A second transient/surge charge storage device 96 is connected between negative bus 92 and ground bus 93. Device 96 should be matched with capacitor 95 so that two charge storage devices have the same operating characteristics. A threshold voltage regulator 106, matched to Zener diode 105, is connected in parallel with capacitor 96. Preferably, the two storage devices 95 and 96 are large capacitors; e.g., 10,000 microfarads. The DC voltage ratings of these capacitors should be greater than the breakdown voltage of devices 105 and 106. Thus, assuming that devices 105 and 106 are Zener avalanche diodes rated at twenty-seven volts for breakdown, the DC voltage ratings of capacitors 95 and 96 may be thirty-five volts.
A power supply 101 energized through a conventional plug connector 102 connected to an external AC power source (not shown) is provided for buses 91-93 in protector circuit 90. As shown, power supply 101 includes a bridge circuit 103 having its input terminals connected to plug 102. The positive and negative output terminals of bridge 103 are connected to positive bus 91 and negative bus 92, respectively. Plug 102 includes a ground connection so that the output voltage from power supply 101 is balanced in its application to buses 91 and 92, relative to ground bus 93. Power supply 101 may be replaced by other power supply arrangements, such as a pair of batteries, one connected between buses 91 and 93 and the other between buses 92 and 93. In some instances, power supply 101 may even be omitted.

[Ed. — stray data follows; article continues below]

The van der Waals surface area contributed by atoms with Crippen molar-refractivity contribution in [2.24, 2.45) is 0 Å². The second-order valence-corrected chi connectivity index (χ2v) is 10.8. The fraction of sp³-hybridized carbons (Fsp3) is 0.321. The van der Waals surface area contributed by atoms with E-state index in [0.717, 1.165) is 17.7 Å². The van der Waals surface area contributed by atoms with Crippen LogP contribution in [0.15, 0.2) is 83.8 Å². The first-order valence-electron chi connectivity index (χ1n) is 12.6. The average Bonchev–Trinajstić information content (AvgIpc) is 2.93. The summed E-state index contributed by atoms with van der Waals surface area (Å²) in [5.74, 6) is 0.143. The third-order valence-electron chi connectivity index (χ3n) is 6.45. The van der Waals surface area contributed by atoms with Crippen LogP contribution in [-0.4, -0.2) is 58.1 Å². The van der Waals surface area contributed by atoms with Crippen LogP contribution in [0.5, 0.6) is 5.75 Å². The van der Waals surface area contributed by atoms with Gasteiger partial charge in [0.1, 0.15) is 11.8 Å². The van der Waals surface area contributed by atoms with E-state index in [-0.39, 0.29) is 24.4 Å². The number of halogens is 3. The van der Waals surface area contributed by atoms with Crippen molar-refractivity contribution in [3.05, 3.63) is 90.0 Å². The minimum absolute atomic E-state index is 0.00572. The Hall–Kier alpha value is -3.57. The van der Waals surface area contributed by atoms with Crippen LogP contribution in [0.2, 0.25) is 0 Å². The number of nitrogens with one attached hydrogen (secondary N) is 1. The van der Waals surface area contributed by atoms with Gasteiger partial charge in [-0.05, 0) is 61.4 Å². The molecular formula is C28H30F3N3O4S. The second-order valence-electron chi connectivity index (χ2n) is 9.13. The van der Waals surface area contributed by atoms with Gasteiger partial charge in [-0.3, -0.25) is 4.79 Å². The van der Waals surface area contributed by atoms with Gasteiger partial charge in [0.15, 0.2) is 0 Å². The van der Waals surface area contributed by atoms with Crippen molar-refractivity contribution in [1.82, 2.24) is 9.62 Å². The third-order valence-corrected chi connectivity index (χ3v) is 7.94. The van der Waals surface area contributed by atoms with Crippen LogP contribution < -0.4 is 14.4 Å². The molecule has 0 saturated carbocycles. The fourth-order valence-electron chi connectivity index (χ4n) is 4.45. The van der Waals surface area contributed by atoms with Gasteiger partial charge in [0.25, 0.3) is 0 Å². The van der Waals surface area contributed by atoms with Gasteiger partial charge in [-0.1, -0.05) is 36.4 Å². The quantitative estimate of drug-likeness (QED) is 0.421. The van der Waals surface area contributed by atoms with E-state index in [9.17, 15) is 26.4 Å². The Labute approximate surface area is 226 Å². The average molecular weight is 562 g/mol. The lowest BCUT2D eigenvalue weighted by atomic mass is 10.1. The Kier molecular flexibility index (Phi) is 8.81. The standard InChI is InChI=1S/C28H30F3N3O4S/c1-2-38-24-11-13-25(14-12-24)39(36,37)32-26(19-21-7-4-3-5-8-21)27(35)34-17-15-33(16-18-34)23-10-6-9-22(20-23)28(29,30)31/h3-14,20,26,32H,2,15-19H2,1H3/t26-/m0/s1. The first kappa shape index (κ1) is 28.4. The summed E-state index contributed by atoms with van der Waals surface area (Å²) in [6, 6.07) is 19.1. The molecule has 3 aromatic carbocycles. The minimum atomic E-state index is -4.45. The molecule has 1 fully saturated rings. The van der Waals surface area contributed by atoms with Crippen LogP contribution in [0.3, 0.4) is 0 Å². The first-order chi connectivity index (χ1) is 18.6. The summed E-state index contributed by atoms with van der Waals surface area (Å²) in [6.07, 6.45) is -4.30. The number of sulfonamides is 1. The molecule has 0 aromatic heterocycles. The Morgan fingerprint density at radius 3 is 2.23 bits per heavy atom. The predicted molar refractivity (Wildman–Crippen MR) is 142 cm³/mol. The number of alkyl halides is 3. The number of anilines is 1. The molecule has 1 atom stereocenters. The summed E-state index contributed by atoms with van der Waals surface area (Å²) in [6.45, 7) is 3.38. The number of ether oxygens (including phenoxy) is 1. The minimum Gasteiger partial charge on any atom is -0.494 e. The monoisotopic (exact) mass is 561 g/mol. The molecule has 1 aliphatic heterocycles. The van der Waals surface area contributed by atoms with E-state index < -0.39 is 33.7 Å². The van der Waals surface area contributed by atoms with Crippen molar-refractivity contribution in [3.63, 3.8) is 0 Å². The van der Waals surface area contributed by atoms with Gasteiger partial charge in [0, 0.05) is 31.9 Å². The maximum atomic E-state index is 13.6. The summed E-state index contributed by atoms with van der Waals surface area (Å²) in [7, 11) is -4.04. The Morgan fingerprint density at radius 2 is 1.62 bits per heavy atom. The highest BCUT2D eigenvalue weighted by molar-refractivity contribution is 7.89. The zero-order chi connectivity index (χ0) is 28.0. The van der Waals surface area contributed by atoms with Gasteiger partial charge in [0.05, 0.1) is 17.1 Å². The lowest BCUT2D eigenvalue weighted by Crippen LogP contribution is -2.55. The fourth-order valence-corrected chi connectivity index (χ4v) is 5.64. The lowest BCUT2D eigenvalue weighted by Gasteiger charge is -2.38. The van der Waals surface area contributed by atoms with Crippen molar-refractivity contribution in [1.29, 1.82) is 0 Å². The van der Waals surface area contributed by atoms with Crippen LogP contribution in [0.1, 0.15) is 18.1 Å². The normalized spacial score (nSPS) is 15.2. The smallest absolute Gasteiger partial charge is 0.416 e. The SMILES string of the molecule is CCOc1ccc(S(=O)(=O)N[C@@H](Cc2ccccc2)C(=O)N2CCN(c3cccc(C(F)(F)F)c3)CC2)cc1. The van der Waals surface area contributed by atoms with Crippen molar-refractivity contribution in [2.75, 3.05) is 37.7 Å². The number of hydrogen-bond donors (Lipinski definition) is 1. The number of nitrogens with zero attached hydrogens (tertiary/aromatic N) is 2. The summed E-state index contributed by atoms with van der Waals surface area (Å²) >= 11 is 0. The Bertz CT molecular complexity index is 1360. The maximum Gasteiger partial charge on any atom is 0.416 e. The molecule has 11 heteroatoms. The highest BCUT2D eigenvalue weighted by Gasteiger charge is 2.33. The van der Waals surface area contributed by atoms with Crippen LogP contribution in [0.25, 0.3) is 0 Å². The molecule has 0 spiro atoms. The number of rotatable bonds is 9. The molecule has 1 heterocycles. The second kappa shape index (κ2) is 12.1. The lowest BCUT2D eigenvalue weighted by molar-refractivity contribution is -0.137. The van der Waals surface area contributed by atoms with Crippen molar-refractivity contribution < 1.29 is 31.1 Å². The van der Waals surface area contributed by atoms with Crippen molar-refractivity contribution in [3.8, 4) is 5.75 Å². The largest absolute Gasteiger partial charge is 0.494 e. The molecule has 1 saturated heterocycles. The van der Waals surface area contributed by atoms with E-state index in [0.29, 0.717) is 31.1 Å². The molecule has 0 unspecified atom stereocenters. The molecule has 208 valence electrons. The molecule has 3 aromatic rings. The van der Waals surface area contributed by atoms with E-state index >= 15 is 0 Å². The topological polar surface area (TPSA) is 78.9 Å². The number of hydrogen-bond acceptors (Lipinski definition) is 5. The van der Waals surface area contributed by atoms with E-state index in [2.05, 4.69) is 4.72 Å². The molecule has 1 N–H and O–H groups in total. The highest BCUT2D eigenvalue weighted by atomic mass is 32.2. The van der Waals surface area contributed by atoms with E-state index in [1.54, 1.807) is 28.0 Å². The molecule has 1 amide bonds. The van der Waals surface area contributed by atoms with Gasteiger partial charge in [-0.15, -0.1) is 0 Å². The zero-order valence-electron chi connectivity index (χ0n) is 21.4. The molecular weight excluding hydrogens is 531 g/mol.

The mainframe data line protector 80 includes coupling means for coupling all of the conductors in each data line of cable 81 to both the positive and negative buses 91 and 92. FIG. 2 shows the coupling arrangements for three data lines 111, 112, and 126, which are assumed to be the first two lines and the last line from a sixteen line cable 81. For data line 111, there is a first (positive) data conductor segment 131, a second data (negative or receive) conductor segment 133, and a return conductor segment 132. A current-limiting resistor 134 is in series with the first data conductor segment 131; conductor segment 131 is coupled to positive bus 91 by a diode 135 and is coupled to negative bus 92 by an oppositely-polarized diode 136. Typically, resistor 134 may be ten ohms; diodes 135 and 136 may be suppressor diodes rated at eighty-two volts. The second data conductor segment 133 for line 111, which includes a series current limiting resistor 137, is coupled to positive bus 91 by a diode 138 and to negative bus 92 by a diode 139. The return conductor segment 132 for data line 111, in which a current limiting resistor 141 is interposed, is coupled to ground bus 93 by two oppositely polarized diodes 142 and 143. Resistors 134, 137 and 141 should all have the same impedance and voltage rating; diodes 135, 136, 138, 139, 142, and 143 should all be matched to each other. Series IN4000 diodes are suitable.